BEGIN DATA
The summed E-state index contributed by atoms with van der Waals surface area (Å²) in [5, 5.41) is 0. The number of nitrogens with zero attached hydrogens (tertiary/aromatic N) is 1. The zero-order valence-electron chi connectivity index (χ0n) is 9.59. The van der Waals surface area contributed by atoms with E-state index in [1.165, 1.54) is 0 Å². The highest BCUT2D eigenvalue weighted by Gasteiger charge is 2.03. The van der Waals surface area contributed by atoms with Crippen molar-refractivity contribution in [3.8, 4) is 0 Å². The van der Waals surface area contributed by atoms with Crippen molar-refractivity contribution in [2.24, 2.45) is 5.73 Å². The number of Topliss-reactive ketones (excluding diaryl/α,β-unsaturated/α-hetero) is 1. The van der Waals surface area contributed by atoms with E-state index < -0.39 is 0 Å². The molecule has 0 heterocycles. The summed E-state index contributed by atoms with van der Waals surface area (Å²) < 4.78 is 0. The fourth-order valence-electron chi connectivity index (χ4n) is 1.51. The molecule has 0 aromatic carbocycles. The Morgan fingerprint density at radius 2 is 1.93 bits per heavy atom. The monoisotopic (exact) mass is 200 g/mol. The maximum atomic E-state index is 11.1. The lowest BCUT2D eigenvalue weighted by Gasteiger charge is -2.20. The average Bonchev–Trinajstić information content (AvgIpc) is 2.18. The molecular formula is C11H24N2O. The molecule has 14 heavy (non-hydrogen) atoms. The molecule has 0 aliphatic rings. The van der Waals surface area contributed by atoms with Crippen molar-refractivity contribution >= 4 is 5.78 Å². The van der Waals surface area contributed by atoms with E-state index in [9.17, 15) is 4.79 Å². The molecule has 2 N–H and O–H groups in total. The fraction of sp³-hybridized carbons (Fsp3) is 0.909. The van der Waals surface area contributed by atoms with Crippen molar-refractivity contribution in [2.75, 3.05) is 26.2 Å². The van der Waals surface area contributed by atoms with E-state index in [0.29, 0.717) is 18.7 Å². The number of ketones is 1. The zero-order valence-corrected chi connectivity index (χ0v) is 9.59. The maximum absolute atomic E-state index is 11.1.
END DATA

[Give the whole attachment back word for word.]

The summed E-state index contributed by atoms with van der Waals surface area (Å²) in [5, 5.41) is 0. The number of nitrogens with zero attached hydrogens (tertiary/aromatic N) is 1. The zero-order valence-electron chi connectivity index (χ0n) is 9.59. The van der Waals surface area contributed by atoms with E-state index in [1.165, 1.54) is 0 Å². The highest BCUT2D eigenvalue weighted by Gasteiger charge is 2.03. The van der Waals surface area contributed by atoms with Crippen molar-refractivity contribution in [3.8, 4) is 0 Å². The van der Waals surface area contributed by atoms with Crippen molar-refractivity contribution in [2.24, 2.45) is 5.73 Å². The number of Topliss-reactive ketones (excluding diaryl/α,β-unsaturated/α-hetero) is 1. The van der Waals surface area contributed by atoms with E-state index < -0.39 is 0 Å². The molecule has 0 heterocycles. The summed E-state index contributed by atoms with van der Waals surface area (Å²) < 4.78 is 0. The fourth-order valence-electron chi connectivity index (χ4n) is 1.51. The molecule has 0 aromatic carbocycles. The Morgan fingerprint density at radius 2 is 1.93 bits per heavy atom. The monoisotopic (exact) mass is 200 g/mol. The maximum atomic E-state index is 11.1. The lowest BCUT2D eigenvalue weighted by Gasteiger charge is -2.20. The average Bonchev–Trinajstić information content (AvgIpc) is 2.18. The molecular formula is C11H24N2O. The molecule has 14 heavy (non-hydrogen) atoms. The molecule has 0 aliphatic rings. The van der Waals surface area contributed by atoms with Crippen molar-refractivity contribution >= 4 is 5.78 Å². The van der Waals surface area contributed by atoms with E-state index in [9.17, 15) is 4.79 Å². The molecule has 2 N–H and O–H groups in total. The fraction of sp³-hybridized carbons (Fsp3) is 0.909. The van der Waals surface area contributed by atoms with Crippen molar-refractivity contribution in [2.75, 3.05) is 26.2 Å². The van der Waals surface area contributed by atoms with E-state index in [0.29, 0.717) is 18.7 Å². The number of ketones is 1. The zero-order valence-corrected chi connectivity index (χ0v) is 9.59. The maximum absolute atomic E-state index is 11.1.